The brisk cold air blew as I wrapped my arms tighter to keep warm. Puddles of water beneath my feet rippled in tiny waves. I walked through the deserted campus after covering an event. It was 10:30 p.m. and no one was in sight. I glanced around at the surrounding emergency posts and silently estimated how long it would take me to run across and press the button in case a stranger approached.
Despite the precaution I was taking, I walked across the campus unafraid. “This is only Orange County. Nothing ever happens in Orange County,” I thought.
When I got home, I was received by my panic-stricken sister. She carefully recounted in details what she has just gone through. She was walking home from class at around 8:30 p.m. through the parking lot to the apartments. She had noticed a car following her.
Suspicious and paranoid, she took a detour and headed for a more well-lit area. The window of the driver's seat slowly rolled down, revealing a man in his 40s wearing a flannel shirt. He motioned her over but she didn't move. She took a peek into the car and noticed that the man did not have any pants on. He fondled his manhood (or perhaps lack of it). My sister freaked out and ran to the nearby laundry room. She found another girl in there alone and decided to warn her about the prowling sex fiend. The girl coincidentally found an obscene note in her laundry.
The concept of danger hit too close to home that night. A week after they filed a police report, my sister found out that another girl was physically assaulted by the same man. According to the Nashville Police Department web page, people are most likely to be attacked during transitions when you are going from one place to another. A “transition” occurs when you walk from class to class, when walking to the parking lot, taking out the trash or walking your dog. These “transitions” are a part of our everyday life and are unavoidable.
It is impossible to live our lives locked up in our bedrooms to avoid danger. Instead of being a victim, why not fight back? Fifty-five percent of the people who don't resist get injured anyway. People who fight using a combination of yelling, running, and physical techniques get away from attackers more often than people who offer no resistance.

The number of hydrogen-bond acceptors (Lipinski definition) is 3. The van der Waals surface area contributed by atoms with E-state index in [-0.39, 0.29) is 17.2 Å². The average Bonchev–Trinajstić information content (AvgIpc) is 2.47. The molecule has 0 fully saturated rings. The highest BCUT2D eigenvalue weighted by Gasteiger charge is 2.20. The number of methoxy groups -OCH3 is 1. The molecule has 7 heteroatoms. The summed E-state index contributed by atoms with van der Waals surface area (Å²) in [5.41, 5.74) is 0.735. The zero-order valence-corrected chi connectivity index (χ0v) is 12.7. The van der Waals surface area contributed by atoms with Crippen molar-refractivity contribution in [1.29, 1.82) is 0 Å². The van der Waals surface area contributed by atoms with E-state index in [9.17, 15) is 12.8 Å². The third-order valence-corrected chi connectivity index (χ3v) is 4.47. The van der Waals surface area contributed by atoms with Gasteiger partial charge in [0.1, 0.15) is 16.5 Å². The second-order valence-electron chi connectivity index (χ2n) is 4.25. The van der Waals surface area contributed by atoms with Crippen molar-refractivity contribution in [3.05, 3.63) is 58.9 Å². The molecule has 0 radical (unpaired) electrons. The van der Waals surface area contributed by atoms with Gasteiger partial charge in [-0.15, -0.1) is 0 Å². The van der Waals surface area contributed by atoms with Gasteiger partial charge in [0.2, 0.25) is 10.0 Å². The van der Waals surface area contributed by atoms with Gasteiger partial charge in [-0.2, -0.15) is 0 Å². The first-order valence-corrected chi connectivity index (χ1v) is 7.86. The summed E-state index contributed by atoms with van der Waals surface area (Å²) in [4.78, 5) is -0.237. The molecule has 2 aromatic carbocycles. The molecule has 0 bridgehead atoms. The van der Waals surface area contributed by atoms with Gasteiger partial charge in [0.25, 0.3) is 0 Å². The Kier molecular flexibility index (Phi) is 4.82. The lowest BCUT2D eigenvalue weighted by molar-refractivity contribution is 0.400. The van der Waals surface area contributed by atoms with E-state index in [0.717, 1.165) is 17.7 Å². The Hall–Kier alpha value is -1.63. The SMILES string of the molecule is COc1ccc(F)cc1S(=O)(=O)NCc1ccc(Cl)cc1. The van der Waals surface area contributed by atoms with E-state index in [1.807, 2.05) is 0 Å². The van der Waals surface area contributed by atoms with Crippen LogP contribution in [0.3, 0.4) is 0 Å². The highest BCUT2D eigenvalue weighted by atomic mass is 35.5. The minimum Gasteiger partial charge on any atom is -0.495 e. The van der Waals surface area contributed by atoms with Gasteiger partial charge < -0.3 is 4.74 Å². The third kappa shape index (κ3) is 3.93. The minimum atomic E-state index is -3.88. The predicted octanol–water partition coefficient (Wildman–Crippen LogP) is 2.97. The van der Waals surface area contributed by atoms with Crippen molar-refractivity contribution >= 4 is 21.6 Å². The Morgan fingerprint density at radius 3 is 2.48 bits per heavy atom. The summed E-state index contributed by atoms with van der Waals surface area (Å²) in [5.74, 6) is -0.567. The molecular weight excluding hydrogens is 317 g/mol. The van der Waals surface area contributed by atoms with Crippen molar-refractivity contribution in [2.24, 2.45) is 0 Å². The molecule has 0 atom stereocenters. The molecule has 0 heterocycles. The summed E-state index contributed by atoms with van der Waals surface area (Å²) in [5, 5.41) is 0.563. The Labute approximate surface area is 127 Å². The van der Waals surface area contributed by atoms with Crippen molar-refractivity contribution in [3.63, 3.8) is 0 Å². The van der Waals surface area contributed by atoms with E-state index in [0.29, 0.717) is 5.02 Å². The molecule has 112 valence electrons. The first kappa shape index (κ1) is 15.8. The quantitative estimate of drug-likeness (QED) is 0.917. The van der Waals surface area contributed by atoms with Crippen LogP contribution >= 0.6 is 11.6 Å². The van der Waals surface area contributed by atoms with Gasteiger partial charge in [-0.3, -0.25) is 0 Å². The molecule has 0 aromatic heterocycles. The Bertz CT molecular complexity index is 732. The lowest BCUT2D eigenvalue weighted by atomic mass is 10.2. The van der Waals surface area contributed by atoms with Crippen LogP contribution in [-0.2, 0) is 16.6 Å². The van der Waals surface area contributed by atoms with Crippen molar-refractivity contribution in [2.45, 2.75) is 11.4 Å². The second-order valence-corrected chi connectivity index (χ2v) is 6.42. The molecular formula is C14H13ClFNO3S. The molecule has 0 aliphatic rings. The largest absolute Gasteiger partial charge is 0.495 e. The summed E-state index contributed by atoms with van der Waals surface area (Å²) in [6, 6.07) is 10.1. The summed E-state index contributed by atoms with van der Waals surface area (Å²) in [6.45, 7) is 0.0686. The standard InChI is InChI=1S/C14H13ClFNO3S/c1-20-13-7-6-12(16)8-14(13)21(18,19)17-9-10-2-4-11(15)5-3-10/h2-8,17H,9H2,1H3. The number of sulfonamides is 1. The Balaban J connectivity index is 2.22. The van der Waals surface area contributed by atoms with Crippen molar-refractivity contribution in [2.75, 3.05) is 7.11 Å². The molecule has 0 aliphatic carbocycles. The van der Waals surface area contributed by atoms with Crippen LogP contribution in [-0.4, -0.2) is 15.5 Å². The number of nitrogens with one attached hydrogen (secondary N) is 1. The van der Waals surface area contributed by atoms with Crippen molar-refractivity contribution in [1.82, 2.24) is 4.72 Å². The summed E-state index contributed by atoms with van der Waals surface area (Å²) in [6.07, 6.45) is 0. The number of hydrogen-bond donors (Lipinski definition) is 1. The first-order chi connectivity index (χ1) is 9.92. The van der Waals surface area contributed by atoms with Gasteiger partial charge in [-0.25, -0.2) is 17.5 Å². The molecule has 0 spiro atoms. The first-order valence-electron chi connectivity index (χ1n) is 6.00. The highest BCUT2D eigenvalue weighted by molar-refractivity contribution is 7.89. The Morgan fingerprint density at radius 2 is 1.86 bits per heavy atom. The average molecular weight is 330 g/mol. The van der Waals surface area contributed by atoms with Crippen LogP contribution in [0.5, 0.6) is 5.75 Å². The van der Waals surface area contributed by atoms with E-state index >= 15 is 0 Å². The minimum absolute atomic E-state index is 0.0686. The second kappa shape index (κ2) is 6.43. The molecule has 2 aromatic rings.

When you are walking to your car, take your car key out of your pocket and put it under your index finger. You save time in not having to fumble for your keys in the dark and if you are attacked, you can jab the keys into the eyes or face of the assailant.
Experts suggest altering your daily habits to avoid being repetitive and drawing the attention of any potential stalker.
If you are considering buying a pepper spray, remember that it is not always foolproof. Pepper spray does not always work and it can take a couple minutes before it is effective. You should also remember to always have the pepper spray readily available and not in your pockets or handbags where it may take some time to find it.
Sometimes, an improvised weapon like a pen, fork, comb or book jabbed into an attacker's face will buy you the time you need to escape. Just remember to remain calm in such situations and think before your act.
One of the tips offered by the Nashville Police Department when you are attacked by an armed assailant is to wrap your jacket around your arm and try to use that to temporary fend him off like yelling for help or throw your wallet or purse into the attacker's knife as you run away.
For the past five years, the suspect that harassed my sister has been leaving obscene notes in the laundry room. I have been living in the apartment complex for the past three years and I was never warned of any such incidents. I recounted all those nights I walked home alone never bothering to look over my shoulder.
Prevention is the best precaution. Walking with an umbrella, dog or small child decreases your risk of attack. Pairs (or more) are less likely to be attacked than one person. Remember to look around you and walk with an alert, erect posture. If you look like a good victim, you are more likely to be one.